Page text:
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CBP Affirms that Refining of Imported Chemical is Not Substantial Transformation

Thursday, September 24, 2015
Sandler, Travis & Rosenberg Trade Report

CBP has issued a final determination concerning the country of origin of certain analytical-grade acetonitrile that may be offered to the U.S. government under an undesignated government procurement contract. This determination was issued Sept. 18 and any party-at-interest may seek judicial review of it by Oct. 26. CBP issues country of origin advisory rulings and final determinations as to whether an article is or would be a product of a designated country or instrumentality for the purposes of granting waivers of certain “Buy American” restrictions in U.S. law or practice for products offered for sale to the U.S. government.

The product at issue is a purified chemical that the petitioner plans to manufacture in the U.S. from crude, commercial-grade acetonitrile imported from China and other countries. It is suitable for use in instruments used for analyzing chemicals for pharmaceutical drug development and production, food safety, medical clinical testing and environmental testing.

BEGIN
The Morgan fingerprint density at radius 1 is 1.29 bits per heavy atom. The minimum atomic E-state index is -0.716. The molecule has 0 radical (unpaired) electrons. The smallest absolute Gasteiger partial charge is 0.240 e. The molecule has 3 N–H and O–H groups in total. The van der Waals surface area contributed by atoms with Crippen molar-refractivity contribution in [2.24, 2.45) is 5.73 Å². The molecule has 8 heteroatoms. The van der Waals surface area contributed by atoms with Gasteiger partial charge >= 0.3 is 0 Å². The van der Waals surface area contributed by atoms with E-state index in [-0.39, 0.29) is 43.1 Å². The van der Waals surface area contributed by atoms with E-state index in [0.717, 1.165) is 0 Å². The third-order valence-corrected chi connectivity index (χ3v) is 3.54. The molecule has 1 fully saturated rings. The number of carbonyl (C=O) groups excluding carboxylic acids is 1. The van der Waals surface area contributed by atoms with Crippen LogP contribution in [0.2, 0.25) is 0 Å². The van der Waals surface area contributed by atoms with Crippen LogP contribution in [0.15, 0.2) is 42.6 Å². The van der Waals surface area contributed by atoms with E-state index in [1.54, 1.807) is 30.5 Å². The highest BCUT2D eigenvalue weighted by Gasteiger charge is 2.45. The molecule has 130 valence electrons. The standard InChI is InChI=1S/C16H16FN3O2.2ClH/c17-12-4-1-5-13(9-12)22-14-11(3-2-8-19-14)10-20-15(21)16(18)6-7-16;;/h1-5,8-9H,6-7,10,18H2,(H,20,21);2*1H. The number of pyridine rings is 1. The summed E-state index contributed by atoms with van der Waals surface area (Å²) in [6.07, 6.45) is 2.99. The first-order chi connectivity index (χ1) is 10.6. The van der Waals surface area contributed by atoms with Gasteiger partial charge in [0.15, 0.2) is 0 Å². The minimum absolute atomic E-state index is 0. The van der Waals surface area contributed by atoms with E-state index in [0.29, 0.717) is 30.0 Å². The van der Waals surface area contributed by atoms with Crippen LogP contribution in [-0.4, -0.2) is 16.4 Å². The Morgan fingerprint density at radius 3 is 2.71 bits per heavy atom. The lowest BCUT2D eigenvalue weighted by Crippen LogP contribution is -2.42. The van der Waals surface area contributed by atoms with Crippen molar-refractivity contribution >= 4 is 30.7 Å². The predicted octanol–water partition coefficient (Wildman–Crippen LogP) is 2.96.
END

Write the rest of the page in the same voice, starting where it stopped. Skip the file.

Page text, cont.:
The petitioner argued that the process of purifying the imported commercial-grade acetonitrile substantially transforms this product because it is lengthy and requires sophisticated, expensive equipment and highly educated personnel. However, CBP states that it is a “well-settled principle” of customs law that just purifying or refining a chemical does not result in a substantial transformation into a new and different article of commerce with a new name, character or use.

In this case CBP finds that the finished product will not have a different name or character and that while it will have a different use this change is only from one type of industrial use to another. CBP therefore concludes that the country of origin of the finished analytical-grade acetonitrile will not be the U.S. for U.S. government procurement purposes.

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